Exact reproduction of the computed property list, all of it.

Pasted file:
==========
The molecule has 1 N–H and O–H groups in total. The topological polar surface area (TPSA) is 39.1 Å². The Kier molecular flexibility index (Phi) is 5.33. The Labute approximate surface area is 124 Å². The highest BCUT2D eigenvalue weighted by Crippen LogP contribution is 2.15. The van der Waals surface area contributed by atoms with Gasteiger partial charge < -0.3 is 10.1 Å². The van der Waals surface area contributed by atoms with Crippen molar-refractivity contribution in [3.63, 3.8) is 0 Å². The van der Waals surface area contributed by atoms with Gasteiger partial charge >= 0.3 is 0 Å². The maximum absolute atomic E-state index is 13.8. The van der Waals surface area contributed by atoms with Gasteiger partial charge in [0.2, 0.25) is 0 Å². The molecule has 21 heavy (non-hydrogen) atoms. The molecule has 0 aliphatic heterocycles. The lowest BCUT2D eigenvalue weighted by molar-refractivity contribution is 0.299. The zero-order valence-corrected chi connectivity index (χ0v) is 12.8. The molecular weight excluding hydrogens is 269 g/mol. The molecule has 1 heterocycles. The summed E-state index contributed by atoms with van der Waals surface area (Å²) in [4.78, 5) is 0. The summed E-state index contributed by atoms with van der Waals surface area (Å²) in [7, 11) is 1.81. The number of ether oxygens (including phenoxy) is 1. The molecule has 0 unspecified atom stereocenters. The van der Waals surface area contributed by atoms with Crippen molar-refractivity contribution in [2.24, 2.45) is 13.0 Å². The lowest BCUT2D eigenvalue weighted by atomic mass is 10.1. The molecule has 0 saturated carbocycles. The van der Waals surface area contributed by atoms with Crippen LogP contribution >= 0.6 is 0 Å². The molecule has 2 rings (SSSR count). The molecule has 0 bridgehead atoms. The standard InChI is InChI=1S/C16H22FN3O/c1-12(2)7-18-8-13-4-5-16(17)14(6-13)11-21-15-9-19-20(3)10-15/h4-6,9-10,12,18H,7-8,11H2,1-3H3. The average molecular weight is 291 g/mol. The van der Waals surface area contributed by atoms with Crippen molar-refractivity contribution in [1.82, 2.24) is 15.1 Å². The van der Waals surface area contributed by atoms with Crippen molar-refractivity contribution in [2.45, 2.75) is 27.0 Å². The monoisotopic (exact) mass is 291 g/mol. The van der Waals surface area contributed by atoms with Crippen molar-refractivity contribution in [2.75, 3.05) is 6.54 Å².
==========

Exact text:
The molecule has 1 N–H and O–H groups in total. The topological polar surface area (TPSA) is 39.1 Å². The Kier molecular flexibility index (Phi) is 5.33. The Labute approximate surface area is 124 Å². The highest BCUT2D eigenvalue weighted by Crippen LogP contribution is 2.15. The van der Waals surface area contributed by atoms with Gasteiger partial charge < -0.3 is 10.1 Å². The van der Waals surface area contributed by atoms with Crippen molar-refractivity contribution in [3.63, 3.8) is 0 Å². The van der Waals surface area contributed by atoms with Gasteiger partial charge >= 0.3 is 0 Å². The maximum absolute atomic E-state index is 13.8. The van der Waals surface area contributed by atoms with Gasteiger partial charge in [0.2, 0.25) is 0 Å². The molecule has 21 heavy (non-hydrogen) atoms. The molecule has 0 aliphatic heterocycles. The lowest BCUT2D eigenvalue weighted by molar-refractivity contribution is 0.299. The zero-order valence-corrected chi connectivity index (χ0v) is 12.8. The molecular weight excluding hydrogens is 269 g/mol. The molecule has 1 heterocycles. The summed E-state index contributed by atoms with van der Waals surface area (Å²) in [4.78, 5) is 0. The summed E-state index contributed by atoms with van der Waals surface area (Å²) in [7, 11) is 1.81. The number of ether oxygens (including phenoxy) is 1. The molecule has 0 unspecified atom stereocenters. The van der Waals surface area contributed by atoms with Crippen molar-refractivity contribution in [2.24, 2.45) is 13.0 Å². The lowest BCUT2D eigenvalue weighted by atomic mass is 10.1. The molecule has 0 saturated carbocycles. The van der Waals surface area contributed by atoms with Crippen LogP contribution >= 0.6 is 0 Å². The molecule has 2 rings (SSSR count). The molecule has 0 bridgehead atoms. The standard InChI is InChI=1S/C16H22FN3O/c1-12(2)7-18-8-13-4-5-16(17)14(6-13)11-21-15-9-19-20(3)10-15/h4-6,9-10,12,18H,7-8,11H2,1-3H3. The average molecular weight is 291 g/mol. The van der Waals surface area contributed by atoms with Crippen molar-refractivity contribution in [1.82, 2.24) is 15.1 Å². The van der Waals surface area contributed by atoms with Crippen molar-refractivity contribution in [2.45, 2.75) is 27.0 Å². The monoisotopic (exact) mass is 291 g/mol. The van der Waals surface area contributed by atoms with Crippen molar-refractivity contribution in [2.75, 3.05) is 6.54 Å².